I thought that it might serve our burgeoning interest in Coyote to share something of my own experience of his range of habitats, terrains, and markings so that future students not diminish his potential by maladaption, or make the too frequent error of designating wide varieties of adaptive possibilities within one species as hosts of subspecies. It is to this that I dedicate the following:
Coyote is the miss in your engine
He steals your concentration in
the Zendo. Mates for life. A good
family man who helps raise the kids.
A good team player, but satisfied
to be alone. He's handsome and
well groomed; teeth, hair and eyes
shine. He likes prosperity and goes
for it: a tough young banker bearing
down at a high stakes tennis game.
He is total effort. Any good after-
noon nap. Best dancer in the house.
The dealer and the sucker in a
sidewalk Monte game. An acquaintance
that hunts your power. The hooker
whose boyfriend comes out of the
closet while your pants are down.
He's also your boyfriend.
He eats grasshoppers and Cockerspaniels.
Drinks out of Bel-Aire swimming pools,
rainwater basins and cut lead-crystal
tumblers. He brings luck in gambling,
Inspires others to write about him. He
A diligent mother. Top fashion model
with a fearless laugh. Easily bored.
He forgets what he was knowing.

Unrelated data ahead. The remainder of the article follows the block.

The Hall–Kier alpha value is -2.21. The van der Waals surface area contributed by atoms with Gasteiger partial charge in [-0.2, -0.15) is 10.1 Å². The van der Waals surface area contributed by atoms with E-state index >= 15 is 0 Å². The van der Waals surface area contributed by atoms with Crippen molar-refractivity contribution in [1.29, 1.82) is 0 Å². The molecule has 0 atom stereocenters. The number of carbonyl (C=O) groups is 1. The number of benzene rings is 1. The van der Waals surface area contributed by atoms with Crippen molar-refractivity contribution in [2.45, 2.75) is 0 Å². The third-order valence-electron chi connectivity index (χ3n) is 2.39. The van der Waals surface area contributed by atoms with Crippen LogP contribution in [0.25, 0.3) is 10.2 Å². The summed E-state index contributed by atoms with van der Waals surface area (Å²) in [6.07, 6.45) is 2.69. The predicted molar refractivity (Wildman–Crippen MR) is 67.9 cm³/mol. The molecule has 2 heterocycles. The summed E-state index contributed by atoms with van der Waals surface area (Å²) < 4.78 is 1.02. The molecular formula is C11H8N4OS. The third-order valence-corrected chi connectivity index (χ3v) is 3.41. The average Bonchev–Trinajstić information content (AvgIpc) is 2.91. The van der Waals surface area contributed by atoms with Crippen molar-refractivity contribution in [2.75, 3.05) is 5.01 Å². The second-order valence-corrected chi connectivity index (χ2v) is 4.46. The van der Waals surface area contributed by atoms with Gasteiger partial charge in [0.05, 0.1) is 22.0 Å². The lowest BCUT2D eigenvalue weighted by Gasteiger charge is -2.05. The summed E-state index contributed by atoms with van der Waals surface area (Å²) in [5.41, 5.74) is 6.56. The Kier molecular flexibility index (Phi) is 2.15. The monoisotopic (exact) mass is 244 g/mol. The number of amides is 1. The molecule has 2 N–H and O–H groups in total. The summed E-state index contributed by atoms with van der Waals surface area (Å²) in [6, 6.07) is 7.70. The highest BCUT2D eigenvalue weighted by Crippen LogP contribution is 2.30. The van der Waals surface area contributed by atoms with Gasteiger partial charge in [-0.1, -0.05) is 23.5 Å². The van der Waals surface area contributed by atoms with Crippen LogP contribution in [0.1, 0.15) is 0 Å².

He pretends to forget. Usually
gets the joke. Rarely follows advice.
Acts out our fantasies for us.
Is in the Bible as Onan's hand.
He's the gnawed squash in your garden.
The critical missing wrench from
your toolbox. He is the one who
returns with a harpooned acorn.
He may be Sirius, the dog star,
who, like Coyote, wanders and dies
awhile then comes back: companion
to Orion, the hunter, who like the
rest of us hunting enduring value and
knowledge, never forgets the brightest
star in our heavens.
The quintessentially outlaw nature of Coyote is expressed by Ramsey's reference to his "hostility to domesticity, maturity, good citizenship, modesty, and fidelity of any kind" (1983:27). This is in some ways quite the opposite to the nature of the biological coyote - which, as has been observed, is a faithful mate (at least during the one-year breeding cycle). Coyotes are also conscientious parents: Kleiman and Brady note that coyote parents care for their pups for at least the first nine months and that some coyote families remain intact much longer (1978:175). Once more, Old Man Coyote seems not to reflect any "wildness" in the wild coyote. Rather, it appears that human beings, perceiving such traits of coyotes as their wandering habits and their appetites, have projected other characteristics onto them - reflecting, above all, the rebellion of humans against their self-imposed domesticity.
(Published in the book, A Coyote Reader, edited by William Bright, 1993 and in James Koller's magazine, Coyote Journal, in 1982)